The 2024 BMW X2 may be a coupe crossover, but BMW would prefer if you didn’t call it that. Mind you, I’m not sure that the alternative is an improvement. See, BMW calls this small, swept-roof crossover a SAC (short for Sports Activity Coupe), and aside from a lack of wrinkles, the X2 fits that description perfectly. In essence, it’s a less practical X1, which means it rides on BMW’s UKL2 front-wheel-drive platform, and it’s aiming straight at image-conscious buyers who can’t even come close to swinging the payments on an X6, or even an X4. So, is this SAC a convincing alternative? Let’s take a quick look and see what’s what.
Ever since the first one, SACs haven’t been pretty things to look at, but the new X2 is better than most. The profile is mostly fine, with a sharp roofline kink aft of the rear doors that should preserve headroom while giving shoppers the silhouette they want. However, the not-quite-round wheel arches are mildly irksome, and the front and rear fascias need some work. From either end, the X2 is lumpy, unnecessarily aggro, and full of flourishes seemingly made by recent ArtCenter graduates with more hard skills than vision. Still, it appears less stunted than its X4 bigger brother, and it doesn’t look a bionic rhinoceros quite like the Mercedes coupe crossovers. The downside to all of this? I think the $24,395 Buick Envista does the coupe crossover styling thing better.
Sure, the South Korea-built Envista may have a tiny little 1.2-liter turbocharged three-cylinder engine, but for a car that tops out at $32,050 with every conceivable factory-installed option equipped, its styling sure punches above its price class. From the sleek front end to the intriguing flank surfacing, this is a more interesting car to look at than the BMW, and it doesn’t cost a mint.
Powering the BMW X2 xDrive28i is a two-liter turbocharged Miller cycle four-cylinder engine cranking out 241 horsepower and 295 lb.-ft. of torque. Paired with a seven-speed dual clutch automatic transmission, this motor generates perfectly adequate thrust for a compact SAC, enabling a claimed zero-to-60 mph time of 6.2 seconds. Should you wish for more from your SAC, there’s also the 312-horsepower X2 M35i xDrive, sporting a beefed up two-liter turbocharged four-cylinder engine and a claimed zero-to-60 mph time of 5.2 seconds. None of that is massively interesting stuff, but the seven-speed DCT does feature a limited-slip front differential, which should help X2 owners maintain control of their SACs in slippery conditions.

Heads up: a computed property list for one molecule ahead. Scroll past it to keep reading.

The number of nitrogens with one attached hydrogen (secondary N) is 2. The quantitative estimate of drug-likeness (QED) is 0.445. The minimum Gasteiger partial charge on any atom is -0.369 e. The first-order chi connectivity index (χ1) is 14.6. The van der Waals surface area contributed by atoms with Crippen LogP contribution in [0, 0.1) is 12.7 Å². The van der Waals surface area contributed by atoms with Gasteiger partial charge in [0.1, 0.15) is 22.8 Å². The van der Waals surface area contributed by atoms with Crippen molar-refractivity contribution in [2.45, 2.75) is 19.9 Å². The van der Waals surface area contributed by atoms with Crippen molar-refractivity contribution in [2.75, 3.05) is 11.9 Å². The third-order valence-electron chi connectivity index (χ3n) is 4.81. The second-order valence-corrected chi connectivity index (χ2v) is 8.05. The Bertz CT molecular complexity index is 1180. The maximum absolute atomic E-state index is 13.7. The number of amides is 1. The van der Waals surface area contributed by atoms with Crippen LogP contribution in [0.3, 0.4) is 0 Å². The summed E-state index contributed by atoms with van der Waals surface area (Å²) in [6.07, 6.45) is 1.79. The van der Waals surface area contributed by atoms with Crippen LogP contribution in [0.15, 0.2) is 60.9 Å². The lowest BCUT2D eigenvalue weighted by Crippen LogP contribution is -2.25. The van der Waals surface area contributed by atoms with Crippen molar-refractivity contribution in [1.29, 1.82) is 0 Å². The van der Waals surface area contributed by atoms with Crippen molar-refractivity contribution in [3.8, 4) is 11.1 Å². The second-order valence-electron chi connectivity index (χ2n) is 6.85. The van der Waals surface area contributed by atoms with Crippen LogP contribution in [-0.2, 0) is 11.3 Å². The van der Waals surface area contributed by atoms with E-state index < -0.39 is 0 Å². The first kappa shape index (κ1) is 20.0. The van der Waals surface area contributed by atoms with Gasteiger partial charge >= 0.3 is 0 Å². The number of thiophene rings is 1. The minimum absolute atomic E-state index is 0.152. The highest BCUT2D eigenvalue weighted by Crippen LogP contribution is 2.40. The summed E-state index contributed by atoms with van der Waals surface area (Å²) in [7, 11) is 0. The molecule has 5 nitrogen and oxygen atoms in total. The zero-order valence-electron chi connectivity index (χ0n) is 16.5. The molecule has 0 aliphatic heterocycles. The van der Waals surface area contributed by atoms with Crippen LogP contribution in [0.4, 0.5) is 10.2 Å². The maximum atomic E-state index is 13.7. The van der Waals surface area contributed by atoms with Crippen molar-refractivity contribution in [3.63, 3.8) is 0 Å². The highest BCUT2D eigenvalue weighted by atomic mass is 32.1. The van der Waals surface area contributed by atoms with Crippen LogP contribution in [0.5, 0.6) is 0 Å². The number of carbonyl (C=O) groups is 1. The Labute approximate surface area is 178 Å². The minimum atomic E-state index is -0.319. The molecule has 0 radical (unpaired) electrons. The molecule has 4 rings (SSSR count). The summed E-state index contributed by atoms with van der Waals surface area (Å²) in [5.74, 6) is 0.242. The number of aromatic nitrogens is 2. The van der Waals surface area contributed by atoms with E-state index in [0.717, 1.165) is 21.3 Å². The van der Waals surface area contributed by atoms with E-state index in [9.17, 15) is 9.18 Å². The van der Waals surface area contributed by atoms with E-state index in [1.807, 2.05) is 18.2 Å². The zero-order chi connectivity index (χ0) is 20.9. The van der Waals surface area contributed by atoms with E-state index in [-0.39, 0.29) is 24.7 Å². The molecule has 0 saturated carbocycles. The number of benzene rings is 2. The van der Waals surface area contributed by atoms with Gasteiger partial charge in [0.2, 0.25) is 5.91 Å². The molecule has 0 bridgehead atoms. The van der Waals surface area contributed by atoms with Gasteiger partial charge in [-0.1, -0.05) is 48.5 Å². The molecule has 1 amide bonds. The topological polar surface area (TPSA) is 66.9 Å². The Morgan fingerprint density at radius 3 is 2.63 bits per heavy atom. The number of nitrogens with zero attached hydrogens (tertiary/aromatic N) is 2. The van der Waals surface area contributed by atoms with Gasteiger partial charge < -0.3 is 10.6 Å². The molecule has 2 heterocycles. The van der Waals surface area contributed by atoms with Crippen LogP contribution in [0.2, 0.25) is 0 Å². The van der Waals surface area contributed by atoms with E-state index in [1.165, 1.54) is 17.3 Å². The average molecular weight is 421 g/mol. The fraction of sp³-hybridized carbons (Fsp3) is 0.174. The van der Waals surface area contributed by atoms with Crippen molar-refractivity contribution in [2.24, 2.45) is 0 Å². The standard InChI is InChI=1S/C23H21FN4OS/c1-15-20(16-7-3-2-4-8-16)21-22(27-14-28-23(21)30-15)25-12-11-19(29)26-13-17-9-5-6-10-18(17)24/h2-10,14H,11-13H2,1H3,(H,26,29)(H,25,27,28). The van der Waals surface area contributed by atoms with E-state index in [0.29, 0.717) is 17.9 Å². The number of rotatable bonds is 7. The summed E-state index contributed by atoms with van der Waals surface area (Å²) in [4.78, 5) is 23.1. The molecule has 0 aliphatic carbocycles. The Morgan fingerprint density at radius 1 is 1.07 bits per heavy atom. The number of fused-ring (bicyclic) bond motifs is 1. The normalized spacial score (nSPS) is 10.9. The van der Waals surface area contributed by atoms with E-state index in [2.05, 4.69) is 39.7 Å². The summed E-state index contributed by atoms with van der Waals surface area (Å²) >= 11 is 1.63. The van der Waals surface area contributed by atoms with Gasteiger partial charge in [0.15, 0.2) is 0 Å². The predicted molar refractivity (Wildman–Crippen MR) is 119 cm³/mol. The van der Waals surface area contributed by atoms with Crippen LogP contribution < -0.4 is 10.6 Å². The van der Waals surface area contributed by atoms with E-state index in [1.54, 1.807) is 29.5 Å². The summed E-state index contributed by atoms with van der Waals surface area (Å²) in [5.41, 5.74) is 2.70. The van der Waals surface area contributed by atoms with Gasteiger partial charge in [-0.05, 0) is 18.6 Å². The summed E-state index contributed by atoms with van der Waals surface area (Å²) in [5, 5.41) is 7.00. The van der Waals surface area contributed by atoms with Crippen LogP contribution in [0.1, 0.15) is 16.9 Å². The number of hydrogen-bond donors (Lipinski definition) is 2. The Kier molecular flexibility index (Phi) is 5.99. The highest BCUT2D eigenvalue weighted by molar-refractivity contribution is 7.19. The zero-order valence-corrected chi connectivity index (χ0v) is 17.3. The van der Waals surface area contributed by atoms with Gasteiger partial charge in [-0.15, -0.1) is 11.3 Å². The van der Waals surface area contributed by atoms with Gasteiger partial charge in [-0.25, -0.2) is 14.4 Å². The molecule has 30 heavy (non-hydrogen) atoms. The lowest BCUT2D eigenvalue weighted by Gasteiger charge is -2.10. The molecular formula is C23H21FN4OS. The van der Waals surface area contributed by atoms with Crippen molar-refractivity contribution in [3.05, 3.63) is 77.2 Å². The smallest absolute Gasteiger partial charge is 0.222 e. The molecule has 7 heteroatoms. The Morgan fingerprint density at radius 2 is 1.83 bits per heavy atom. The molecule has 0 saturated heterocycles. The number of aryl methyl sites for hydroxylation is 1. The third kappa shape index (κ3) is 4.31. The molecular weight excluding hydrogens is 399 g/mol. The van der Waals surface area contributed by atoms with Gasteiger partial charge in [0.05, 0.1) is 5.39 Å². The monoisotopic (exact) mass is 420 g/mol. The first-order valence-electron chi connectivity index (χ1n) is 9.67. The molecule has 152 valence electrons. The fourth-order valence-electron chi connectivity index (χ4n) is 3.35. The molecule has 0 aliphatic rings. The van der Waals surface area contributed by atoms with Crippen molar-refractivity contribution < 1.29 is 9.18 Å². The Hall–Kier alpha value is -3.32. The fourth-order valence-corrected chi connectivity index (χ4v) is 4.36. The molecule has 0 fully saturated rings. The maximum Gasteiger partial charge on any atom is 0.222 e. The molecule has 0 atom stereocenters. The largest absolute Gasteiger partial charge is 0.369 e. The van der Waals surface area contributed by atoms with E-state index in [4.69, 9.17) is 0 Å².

Inside the 2024 BMW X2, it shouldn’t come as a surprise that this SAC is lined with leathery stuff. It looks like a rather nice, if corporate, cabin that eschews the traditional iDrive knob in favor of iDrive 9’s touch-driven interface. Other neat touches include available aluminum speaker grilles, ambient lighting, a wireless phone charger the size of a rotisserie chicken, and a nifty floating armrest. That’s a lot of stuff to pack into such a small SAC, although it is nigh-on identical to the type of kit you get in a BMW X1.
So far, so decent enough for half the customers at Equinox. However, there’s an elephant in the room named purpose we need to address. See, coupe crossovers are always a compromise, hacking away at a useful utility vehicle to end up with the usable cargo space of a sedan without the handling of a sedan. Some might make the argument about ride quality, but if you steer clear of the M Sport package on the current 3 Series, it’s a properly comfortable vehicle. Instead, coupe crossovers are vanity vehicles, and while vanity vehicles can work as flagrant displays of wealth, an entry-level crossover coupe feels a bit like buying the cheapest item Gucci offers.
The 2024 BMW X2 is expected to go on sale in March for an undisclosed price, and if you already have your heart set on one, feel free to buy one. However, if you’re open to options, my advice on any subcompact luxury crossover on a front-wheel-drive platform is the same: Save your money and just buy something from a normal brand. Regular cars have grown so refined that one could buy a loaded Mazda CX-30 or a well-specced Hyundai Tucson and still end up with a lovely, refined vehicle at a far cheaper price. That’s not exactly keeping up with the Joneses, but if you’re not gaining a longitudinal architecture, the fabulous ZF 8HP automatic transmission, or the gorgeous proportions of a long dash-to-axle ratio, it probably isn’t worth paying a premium for some textiles and a badge.
(Photo credits: BMW, Buick)
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